Tuesday, February 28, 2012

the trees in my yard

Today I tried to make friends with my backyard. When we moved here it was beautifully landscaped, although by someone else's idea of beauty. It was full of exotic cultivars with blooms so big the puny stalks needed crutches to hold them up. The cultivars are still there, at least the ones who survived my refusal to water the softies. (Before we moved here, I was all about native plant gardening.) I haven't done a thing with the yard to make it more to my taste because I've refused to believe we're staying here.

Anyways, today was sunny and mild. Yesterday's crazy wind was gone, so I put the baby in the sling and hung out with Eldest for a bit.

I've gotten it into my head that I want to try making maple syrup. I know we have maple trees in my backyard but I haven't troubled myself to pay attention to exactly which ones are the maples. Last week Eldest gathered some old leaves that didn't get raked last fall, and we were able to figure out (from a book I found on one of my recent obsessive thrift store trips - yay!) that we have either sugar maples or Norway maples somewhere in the yard.

Unfortunately the book doesn't have great information about identifying trees in the winter. I did some googling and the bark seems to be a key. So today I studied the bark of each of the six big trees in turn. But honestly they all looked the same to me. And I studied the twig branching patterns way up in the sky, and every time I saw opposite branching, I was all Aha! A Maple! And then I'd see some alternate branching. And then when I saw a lot of alternate branching and was all Aha! Not Maple! Then I'd see some opposite branching. So I'm not much further ahead. I met a landscape architect in the neighbourhood last fall, so I'm hoping maybe she can help.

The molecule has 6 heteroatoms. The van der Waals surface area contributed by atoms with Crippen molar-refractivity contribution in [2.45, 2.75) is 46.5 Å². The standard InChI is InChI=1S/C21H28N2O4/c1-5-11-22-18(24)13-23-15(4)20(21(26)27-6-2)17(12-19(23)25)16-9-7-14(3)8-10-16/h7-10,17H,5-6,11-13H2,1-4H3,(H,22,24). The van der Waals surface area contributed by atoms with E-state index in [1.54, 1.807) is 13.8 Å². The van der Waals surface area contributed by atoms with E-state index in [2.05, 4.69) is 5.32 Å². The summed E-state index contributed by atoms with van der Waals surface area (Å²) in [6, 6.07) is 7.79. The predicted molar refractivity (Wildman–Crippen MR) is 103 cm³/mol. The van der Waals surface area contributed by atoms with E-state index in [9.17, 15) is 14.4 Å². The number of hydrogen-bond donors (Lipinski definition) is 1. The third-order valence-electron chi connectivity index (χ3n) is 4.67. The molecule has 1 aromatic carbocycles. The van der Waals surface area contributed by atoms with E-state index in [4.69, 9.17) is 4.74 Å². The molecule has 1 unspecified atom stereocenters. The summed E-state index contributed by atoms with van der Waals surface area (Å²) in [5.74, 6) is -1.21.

The one thing that makes me hesitate is that sugar maples are very vulnerable, especially in cities. This organization (which looks wonderful btw) actually makes it their policy to only tap Norway maples. It takes more Norway sap to make syrup than sugar maple sap but Norways are well adapted to the city.

So I may not have conclusively identified the trees in my yard, but I did begin to make friends with the place, at least to observe it.

And while I'm on the subject, check out this video. The message is grave but I find the woman so charming. I love that she just took this work on herself, at age 61, because it was important to her.

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